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PS-038 Developing a method for identifying a university hospital’s high alert medications
  1. L Tyynismaa1,
  2. A Honkala2,
  3. M Airaksinen3,
  4. K Shermock4,
  5. L Lehtonen5
  1. 1University of Helsinki and Helsinki University Hospital-Hospital District of Helsinki and Uusimaa HUS, 1 Faculty of Pharmacy-Specialisation Programme of Hospital and Health Centre Pharmacy-Clinical Pharmacy Group 2 HUS Pharmacy Hospital Pharmacy
  2. 2University of Helsinki, Faculty of Pharmacy-Clinical Pharmacy Group, Helsinki, Finland
  3. 3University of Helsinki, Faculty of Pharmacy-Specialisation Programme of Hospital and Health Centre Pharmacy-Clinical Pharmacy Group, Helsinki, Finland
  4. 4The Johns Hopkins Bloomberg School of Public Health, Department of Epidemiology-Centre for Drug Safety and Effectiveness, Baltimore, USA
  5. 5University of Helsinki and Helsinki University Hospital-Hospital District of Helsinki and Uusimaa HUS, Department of Public Health, Helsinki, Finland

Abstract

Background There are medications that pose a higher risk of harmful effects and medication errors (high risk or high alert medications). It is possible to use existing high alert medication lists, although they reflect clinical practices in the contexts where the lists are compiled. Therefore, it is also preferable to use hospital specific safety data to customise these lists to fit the local context. Medication error (ME) reporting systems provide such data that could be used for compiling customised lists.

Purpose The study objective was to develop a method for identifying high alert medications in a university hospital by using ME and near miss reports gathered through the hospital’s ME reporting system.

Material and methods Altogether, 18 136 MEs and near misses were reported in 2007–2013. This study was targeted to the reports where medications were coded as a contributing factor to MEs. This targeted sample included more high alert medications than a random sample (10%). Therapy groups and individual medications were identified. These were compared with the hospital’s drug consumption and Institute for Safe Medication Practice’s (ISMP) list of high alert medications,1 which is probably the most widely used high risk medication list. The reports including most reported and high alert medications (120 reports) were qualitatively analysed by applying the simplified root cause analysis.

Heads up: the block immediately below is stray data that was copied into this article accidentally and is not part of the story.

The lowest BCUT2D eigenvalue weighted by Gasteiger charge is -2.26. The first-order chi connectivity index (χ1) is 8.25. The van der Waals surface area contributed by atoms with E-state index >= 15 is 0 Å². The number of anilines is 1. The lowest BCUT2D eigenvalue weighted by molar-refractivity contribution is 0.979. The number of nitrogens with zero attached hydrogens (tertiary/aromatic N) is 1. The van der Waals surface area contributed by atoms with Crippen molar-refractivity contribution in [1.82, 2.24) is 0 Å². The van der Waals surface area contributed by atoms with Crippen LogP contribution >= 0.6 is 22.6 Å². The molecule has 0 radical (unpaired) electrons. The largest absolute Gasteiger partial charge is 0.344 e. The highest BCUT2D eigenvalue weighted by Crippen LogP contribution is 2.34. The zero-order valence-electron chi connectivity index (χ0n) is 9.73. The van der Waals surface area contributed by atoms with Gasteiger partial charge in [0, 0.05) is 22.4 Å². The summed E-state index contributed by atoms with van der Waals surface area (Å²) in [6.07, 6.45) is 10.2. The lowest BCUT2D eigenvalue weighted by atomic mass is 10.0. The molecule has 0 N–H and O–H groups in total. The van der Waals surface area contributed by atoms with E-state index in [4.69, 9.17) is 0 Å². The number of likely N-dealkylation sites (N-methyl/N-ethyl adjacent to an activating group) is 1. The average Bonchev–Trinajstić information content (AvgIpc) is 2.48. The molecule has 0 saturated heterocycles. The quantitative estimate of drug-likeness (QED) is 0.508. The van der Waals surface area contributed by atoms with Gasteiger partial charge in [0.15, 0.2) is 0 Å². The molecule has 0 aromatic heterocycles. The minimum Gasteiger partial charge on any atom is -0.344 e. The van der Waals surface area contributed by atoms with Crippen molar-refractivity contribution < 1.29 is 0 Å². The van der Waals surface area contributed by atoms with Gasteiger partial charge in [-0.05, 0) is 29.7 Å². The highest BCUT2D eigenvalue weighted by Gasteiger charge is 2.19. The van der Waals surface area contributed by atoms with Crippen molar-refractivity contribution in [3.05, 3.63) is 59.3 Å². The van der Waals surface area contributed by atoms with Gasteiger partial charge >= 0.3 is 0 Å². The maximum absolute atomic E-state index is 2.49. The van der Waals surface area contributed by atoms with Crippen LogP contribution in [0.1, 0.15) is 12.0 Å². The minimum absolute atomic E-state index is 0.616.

Results The total sample included 249 reports with 280 medications of which 34% were ISMP’s high alert medications. The therapeutic groups most commonly related to MEs were antibacterials for systemic use (13%), psycholeptics (10%), analgesics (9%), antithrombotic agents (9%) and anaesthetics (7%). Serious patient harm (n=7) was related to cefuroxime, enoxaparin, ibuprofen, midatsolam, propofol and warfarin. Half of the MEs were related to parenteral preparations. Typical ME types were administration (34%), dispensing (18%), prescribing (15%), and documenting (15%) errors. The qualitative method deepened the understanding about key safety risks with high alert medications, drug nomenclature, formulations and administration routes, and changes in the formulary.

Conclusion The method is applicable for compiling a hospital specific high alert medication list and related analysis of key process safety risks contributing to MEs.

References and/or acknowledgements Institute for Safe Medication Practices.

ISMP’s list of high alert medications in acute care settings, 2014.

No conflict of interest

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